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In a Skype interview from northern Iraq, New York Times foreign correspondent Rukmini Callimachi reports on the tangled web of forces fighting the Islamic State militants.
Syrian Kurdish forces have taken control of wide swaths of land in northern Syria from Islamic State militants, but a new offensive by the Turkish government against their compatriots along the Turkish border has complicated their alliance with the United States, New York Times foreign correspondent Rukmini Callimachi told PBS NewsHour co-anchor Judy Woodruff on Thursday in this web-only interview.
Callimachi recently returned from spending about two weeks embedded with the YPG, the Syrian Kurdish militia fighting the Islamic State group (ISIS) in northern Syria.
“To Turkey, the idea of the Kurds having their own autonomous region is I think more of an existential threat than even ISIS,” said Callimachi. “So we now have this very complicated triangulation where you have the YPG in northern Syria working with the United States and the coalition actively fighting ISIS and succeeding … and at the same time you have Turkey, which just opened fire on the PKK (the Kurdistan Workers’ Party separatists), their sister group in Iraq and Turkey.”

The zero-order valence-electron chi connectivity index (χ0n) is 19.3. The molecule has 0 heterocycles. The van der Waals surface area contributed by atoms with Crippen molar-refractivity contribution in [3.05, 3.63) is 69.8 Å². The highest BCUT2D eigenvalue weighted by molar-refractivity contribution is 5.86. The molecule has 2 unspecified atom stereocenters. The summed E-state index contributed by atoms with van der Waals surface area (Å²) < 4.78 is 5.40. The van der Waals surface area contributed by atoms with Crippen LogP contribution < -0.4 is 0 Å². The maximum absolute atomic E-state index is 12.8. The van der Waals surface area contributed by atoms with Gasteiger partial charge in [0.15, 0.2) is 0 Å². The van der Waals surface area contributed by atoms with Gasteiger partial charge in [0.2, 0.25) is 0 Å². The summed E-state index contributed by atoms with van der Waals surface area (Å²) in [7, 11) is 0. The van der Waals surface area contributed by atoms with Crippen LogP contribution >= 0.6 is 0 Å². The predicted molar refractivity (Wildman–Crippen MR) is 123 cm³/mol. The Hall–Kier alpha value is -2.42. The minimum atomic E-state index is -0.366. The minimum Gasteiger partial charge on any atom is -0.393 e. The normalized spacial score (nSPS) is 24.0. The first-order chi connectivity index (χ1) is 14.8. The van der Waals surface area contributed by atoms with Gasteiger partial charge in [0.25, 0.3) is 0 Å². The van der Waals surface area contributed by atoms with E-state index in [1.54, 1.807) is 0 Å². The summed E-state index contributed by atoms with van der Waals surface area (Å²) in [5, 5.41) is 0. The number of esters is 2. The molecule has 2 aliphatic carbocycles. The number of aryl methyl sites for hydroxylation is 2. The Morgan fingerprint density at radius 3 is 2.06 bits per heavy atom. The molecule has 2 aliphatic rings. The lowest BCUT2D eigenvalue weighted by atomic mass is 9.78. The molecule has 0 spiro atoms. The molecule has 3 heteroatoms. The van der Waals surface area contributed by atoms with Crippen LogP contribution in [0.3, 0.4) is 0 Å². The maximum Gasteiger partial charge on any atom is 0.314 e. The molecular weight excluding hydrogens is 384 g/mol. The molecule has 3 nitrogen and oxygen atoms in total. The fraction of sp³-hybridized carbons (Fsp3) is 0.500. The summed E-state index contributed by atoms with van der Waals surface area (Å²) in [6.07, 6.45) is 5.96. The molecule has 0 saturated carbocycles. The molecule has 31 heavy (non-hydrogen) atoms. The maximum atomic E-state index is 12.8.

The Syrian Kurdish militia considers the United States an ally in the fight against ISIS and, therefore, is “very confused” at the strong U.S. stance with Turkey, she said.
Watch her interview on Thursday’s PBS NewsHour about the Islamic State militants taking women and girls from the Yazidi religious minority as sex slaves. She profiled some of the women who managed to escape in the New York Times.
Callimachi also reported on ISIS’s influence within the United States.
Larisa Epatko produced multimedia web features and broadcast reports with a focus on foreign affairs for the PBS NewsHour. She has reported in places such as Jordan, Pakistan, Iraq, Haiti, Sudan, Western Sahara, Guantanamo Bay, China, Vietnam, South Korea, Turkey, Germany and Ireland.
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